Second round of formal talks on Brexit starts in Brussels

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Sterling snapped a three-day advance ahead of the talks that are likely to focus on protecting citizens' rights, which has been a key sticking point so far.

Earlier in March, British Prime Minister Theresa May had set a two-year timetable for leaving the EU.

"For us, it's incredibly important that we now make good progress", added Davis.

'That we negotiate through this and identify the differences, so that we can deal with them, and identify the similarities so that we can move forward.

The current round of negotiations will continue until Thursday, Barnier said.

"We made a good start last month but. we are now getting into the substance of the matter", Davis told reporters as he was welcomed at the European Commission in Brussels by Barnier, a little more than a year after Britons voted by a narrow majority to leave the EU.

Citizens' rights, Northern Ireland, the Brexit bill, and separation issues will be discussed this week.

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One of the most contentious has been the future rights of 3.2 million European Union nationals living in the United Kingdom, and the 1.2m United Kingdom nationals living in the EU.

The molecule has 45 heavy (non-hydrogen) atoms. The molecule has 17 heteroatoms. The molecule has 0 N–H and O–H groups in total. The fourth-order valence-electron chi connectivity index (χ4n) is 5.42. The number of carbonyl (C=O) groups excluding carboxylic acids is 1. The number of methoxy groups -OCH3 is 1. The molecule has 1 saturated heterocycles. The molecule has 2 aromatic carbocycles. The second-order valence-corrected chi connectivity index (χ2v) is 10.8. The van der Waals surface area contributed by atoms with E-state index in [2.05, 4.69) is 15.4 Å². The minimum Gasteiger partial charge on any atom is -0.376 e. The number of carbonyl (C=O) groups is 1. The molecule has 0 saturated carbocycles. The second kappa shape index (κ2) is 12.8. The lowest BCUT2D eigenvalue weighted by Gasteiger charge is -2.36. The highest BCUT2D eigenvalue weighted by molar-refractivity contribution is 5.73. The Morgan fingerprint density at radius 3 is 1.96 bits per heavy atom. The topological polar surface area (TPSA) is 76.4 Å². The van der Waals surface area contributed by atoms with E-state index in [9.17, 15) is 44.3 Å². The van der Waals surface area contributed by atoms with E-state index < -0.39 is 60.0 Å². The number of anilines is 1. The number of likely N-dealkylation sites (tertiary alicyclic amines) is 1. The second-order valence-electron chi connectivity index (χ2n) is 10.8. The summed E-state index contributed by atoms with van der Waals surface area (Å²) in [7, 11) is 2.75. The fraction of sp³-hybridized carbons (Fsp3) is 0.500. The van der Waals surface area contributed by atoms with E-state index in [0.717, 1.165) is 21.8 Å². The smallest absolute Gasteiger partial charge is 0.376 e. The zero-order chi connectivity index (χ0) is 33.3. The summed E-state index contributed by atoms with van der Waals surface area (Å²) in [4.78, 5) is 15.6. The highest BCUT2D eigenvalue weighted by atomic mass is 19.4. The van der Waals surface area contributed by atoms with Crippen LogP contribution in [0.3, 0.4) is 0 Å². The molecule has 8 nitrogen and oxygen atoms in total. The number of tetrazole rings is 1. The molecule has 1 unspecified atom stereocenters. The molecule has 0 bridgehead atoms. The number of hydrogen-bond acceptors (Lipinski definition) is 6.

All of the topics have created controversy, as European Parliament lawmakers criticized the U.K.'s "settled status" offer on EU residents in the United Kingdom, threatening to veto any Brexit deal if the offer isn't improved.

Foreign Secretary Boris Johnson then fanned the flames when he said in the Commons that Brussels could "go whistle" if it expected the United Kingdom to pay a hefty "divorce bill" in respect of its outstanding financial obligations. At that point, Barnier hopes to be able to show "significant progress" on the divorce priorities for European Union leaders to give him a mandate to launch negotiations on a future free trade agreement.

Mr Davis made clear his first priority would be resolving the issue of citizens" rights, saying he was determined to make "real progress'.

Yet defining the role of the ECJ will be one of the most sensitive issues of the Brexit divorce treaty, as Theresa May has vowed to take the United Kingdom out of the jurisdiction of the Luxembourg court.

The Chancellor, Phillip Hammond, accused his rivals in the Cabinet of trying to undermine his plans for a business-friendly withdrawal over the weekend.

European diplomats fear the United Kingdom is continuing to box itself into an uncompromising position and are expecting it to push back strongly on the court, as both sides map out their differences in detail during the negotiations.